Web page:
In the old Nativity scene at my parents’ home, one of the very realistic aspects is written on the face of Joseph: He looks tired. He should. It had been a pretty rotten week for him till a brilliant moment arrived.

Think about it: He was engaged to a woman he loved, Mary, but then she became pregnant — and not by him. When the time of birth arrived, it was also the time of the census and they had to travel by foot (or, at best, by donkey) from Nazareth to Bethlehem. That 80-mile trip — four 20-mile days with a woman nine months pregnant — must have been grueling. Then, of course, they arrived to find no room at the inn. His fiancée then, at this low moment, goes into labor.

What a mass of humiliations for this man! Even if I were reassured by an angel, if I were sitting among the straw and stench of a barn, bone-tired, ashamed of the public appearance of my family, and then called on to deliver a baby, I might break.

But then there is that brilliant moment. Some of us know that moment, of holding a newborn, a new life, in our arms, a being so small that his head rests in a bent elbow and his feet in your palm, tiny hands reaching out into the air. It is overwhelming and whole.

For Joseph and Mary, there were more brilliant moments. The shepherds, alerted by an angel, arrive to see the baby and share what they had heard from the angel, aswirl in amazement. Later, kings from afar visit with gifts beyond imagination — yet another wonderful flash in time.

It ends, of course. The little family flees to Egypt because the government is killing children under age 2 — think about that next time you complain of government over-reach — and they must hide their baby. But we capture that tableau of the parents, the shepherds, the animals and the newborn in every crèche, even as we know the pain and hardship before and after.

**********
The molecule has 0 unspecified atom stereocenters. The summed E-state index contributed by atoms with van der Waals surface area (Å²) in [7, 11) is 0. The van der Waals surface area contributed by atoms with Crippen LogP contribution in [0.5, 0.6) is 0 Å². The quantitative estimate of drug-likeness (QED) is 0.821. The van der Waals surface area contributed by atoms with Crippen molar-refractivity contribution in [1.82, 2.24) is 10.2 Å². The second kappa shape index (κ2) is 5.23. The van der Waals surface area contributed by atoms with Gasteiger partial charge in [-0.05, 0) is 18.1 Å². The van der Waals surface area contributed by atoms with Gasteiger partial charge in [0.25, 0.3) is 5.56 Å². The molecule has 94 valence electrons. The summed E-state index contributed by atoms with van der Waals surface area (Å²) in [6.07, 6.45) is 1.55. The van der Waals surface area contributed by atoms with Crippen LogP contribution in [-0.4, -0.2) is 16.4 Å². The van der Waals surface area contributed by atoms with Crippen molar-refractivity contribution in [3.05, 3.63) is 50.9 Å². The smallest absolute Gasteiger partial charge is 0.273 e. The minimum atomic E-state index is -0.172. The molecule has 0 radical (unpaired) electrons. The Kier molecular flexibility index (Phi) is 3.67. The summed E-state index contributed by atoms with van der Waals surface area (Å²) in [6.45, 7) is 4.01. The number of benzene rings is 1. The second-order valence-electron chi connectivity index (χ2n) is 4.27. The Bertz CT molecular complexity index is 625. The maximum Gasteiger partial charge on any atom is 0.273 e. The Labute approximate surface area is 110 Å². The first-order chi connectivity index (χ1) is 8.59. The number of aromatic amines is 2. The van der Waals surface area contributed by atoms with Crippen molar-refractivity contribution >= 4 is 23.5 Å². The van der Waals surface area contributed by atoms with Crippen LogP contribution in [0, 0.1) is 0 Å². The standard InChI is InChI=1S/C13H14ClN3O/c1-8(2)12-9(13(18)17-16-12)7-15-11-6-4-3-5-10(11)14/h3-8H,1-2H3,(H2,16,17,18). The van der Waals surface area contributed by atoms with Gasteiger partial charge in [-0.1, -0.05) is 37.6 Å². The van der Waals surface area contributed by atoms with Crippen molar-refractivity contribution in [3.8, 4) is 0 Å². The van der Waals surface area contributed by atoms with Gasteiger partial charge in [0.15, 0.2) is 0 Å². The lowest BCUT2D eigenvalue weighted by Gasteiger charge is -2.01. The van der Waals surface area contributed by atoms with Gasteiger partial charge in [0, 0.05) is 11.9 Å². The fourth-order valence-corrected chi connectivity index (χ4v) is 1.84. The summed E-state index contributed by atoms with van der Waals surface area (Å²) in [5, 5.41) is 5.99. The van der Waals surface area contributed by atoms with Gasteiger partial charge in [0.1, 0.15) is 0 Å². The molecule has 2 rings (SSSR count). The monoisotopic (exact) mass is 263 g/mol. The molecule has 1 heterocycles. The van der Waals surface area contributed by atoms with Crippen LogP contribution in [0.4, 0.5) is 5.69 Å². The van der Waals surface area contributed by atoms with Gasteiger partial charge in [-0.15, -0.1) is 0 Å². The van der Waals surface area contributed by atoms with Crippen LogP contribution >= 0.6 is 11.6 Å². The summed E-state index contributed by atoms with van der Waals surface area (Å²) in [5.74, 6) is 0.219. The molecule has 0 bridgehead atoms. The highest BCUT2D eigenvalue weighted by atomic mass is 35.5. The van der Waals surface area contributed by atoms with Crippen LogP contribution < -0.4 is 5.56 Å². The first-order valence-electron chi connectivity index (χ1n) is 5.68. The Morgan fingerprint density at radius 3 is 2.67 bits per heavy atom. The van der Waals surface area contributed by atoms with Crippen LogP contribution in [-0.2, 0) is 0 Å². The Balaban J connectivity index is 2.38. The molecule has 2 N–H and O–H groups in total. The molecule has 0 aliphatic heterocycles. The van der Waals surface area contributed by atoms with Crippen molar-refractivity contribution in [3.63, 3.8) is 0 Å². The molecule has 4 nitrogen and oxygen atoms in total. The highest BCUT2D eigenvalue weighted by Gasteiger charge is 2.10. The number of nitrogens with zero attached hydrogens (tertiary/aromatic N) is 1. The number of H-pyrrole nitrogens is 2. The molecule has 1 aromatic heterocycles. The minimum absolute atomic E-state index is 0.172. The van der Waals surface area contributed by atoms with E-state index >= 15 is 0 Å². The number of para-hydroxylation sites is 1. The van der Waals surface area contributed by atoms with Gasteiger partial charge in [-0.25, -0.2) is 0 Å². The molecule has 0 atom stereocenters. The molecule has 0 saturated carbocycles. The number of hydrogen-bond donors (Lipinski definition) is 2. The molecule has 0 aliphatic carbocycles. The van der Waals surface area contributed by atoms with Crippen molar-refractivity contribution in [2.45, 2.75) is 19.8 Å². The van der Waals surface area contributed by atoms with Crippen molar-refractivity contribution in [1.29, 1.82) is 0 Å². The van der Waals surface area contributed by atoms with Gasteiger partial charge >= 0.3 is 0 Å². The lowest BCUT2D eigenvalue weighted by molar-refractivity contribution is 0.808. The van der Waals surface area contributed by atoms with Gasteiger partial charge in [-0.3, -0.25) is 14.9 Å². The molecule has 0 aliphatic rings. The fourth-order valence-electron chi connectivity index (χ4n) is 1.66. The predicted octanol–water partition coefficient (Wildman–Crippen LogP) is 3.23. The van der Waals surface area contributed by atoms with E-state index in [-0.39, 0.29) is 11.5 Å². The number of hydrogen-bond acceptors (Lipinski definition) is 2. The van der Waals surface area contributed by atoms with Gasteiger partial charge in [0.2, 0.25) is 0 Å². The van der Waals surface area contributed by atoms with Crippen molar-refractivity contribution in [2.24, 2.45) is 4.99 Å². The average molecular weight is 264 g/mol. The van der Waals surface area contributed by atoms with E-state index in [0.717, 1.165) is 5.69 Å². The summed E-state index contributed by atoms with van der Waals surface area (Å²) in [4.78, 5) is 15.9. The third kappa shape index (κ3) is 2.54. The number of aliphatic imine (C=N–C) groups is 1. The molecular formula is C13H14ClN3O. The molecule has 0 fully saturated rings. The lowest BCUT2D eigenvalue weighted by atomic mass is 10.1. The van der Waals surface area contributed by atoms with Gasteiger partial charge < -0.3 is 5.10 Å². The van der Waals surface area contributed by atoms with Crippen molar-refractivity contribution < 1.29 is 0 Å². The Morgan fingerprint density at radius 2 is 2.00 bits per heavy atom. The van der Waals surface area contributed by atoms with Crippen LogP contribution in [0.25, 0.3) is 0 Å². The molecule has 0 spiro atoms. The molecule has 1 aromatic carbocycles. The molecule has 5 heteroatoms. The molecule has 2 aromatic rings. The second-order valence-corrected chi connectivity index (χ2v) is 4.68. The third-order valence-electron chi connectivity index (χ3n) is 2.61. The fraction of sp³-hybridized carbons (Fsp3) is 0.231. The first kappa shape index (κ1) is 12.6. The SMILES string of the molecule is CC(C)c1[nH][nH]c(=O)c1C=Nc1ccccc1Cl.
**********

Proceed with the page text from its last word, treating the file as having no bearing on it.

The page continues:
Open-eyed wonder at brilliant moments is for all of us, of course. It can come at any time, even in the midst of the most mundane task.

One busy Saturday in the H-E-B grocery store on Wooded Acres I pushed through an aisle looking for pasta sauce. Coming toward me was a woman in her 60s, tall and elegant. As she approached, she slowed and looked at another woman, this one in her 40s, who was eying a bottle of Bertolli Five Cheese. An inveterate eavesdropper, I faked an interest in lasagna noodles and loitered.

As the older woman came close, she made eye contact with the younger one, straightened to her full height and said sharply, “Third position!”

The younger one flushed a little, stood bolt upright and moved her feet quickly, one in front of the other and facing opposite directions. As she did so, her hands went out to her sides and her fingers melded together like lithe spoons. She held that pose for a moment.

Then they both laughed. The older woman reached out and touched the younger one on the shoulder and moved past, no longer a 24-year-old ballet teacher instructing an eager 6-year-old girl. I don’t know what came before and after that moment for either of them, but it was a brilliant moment, full of life and deep connection. It was a little like Christmas.

While they walked away, I lingered a few minutes. Probably I moved my feet, seeing if I could attain the third position. I did not want to let that moment go.

We are built that way, I suppose; after the shepherds told Mary what they had heard about her son, she “treasured all these words and pondered them in her heart.” It’s the perfect word — “pondered” — to capture that reflection and recognition of what is happening in those brilliant if fleeting moments. We cannot let them pass without at least that, even amid the tumult in our own lives, our nation and our world. There may be hardship behind and hardship ahead, yet there is Christmas.

A former member of the Baylor Law School faculty, Mark Osler occupies the Robert and Marion Short Distinguished Chair in Law at the University of St. Thomas School of Law in Minnesota. A former federal prosecutor, he is the author of two books: “Jesus on Death Row” (Abingdon Press), which critiques the American death penalty through the lens of Jesus’ trial, and “Prosecuting Jesus” (Westminster/John Knox, 2016), a memoir of performing the Trial of Jesus in 11 states. He has also served as head of the Association of Religiously Affiliated Law Schools.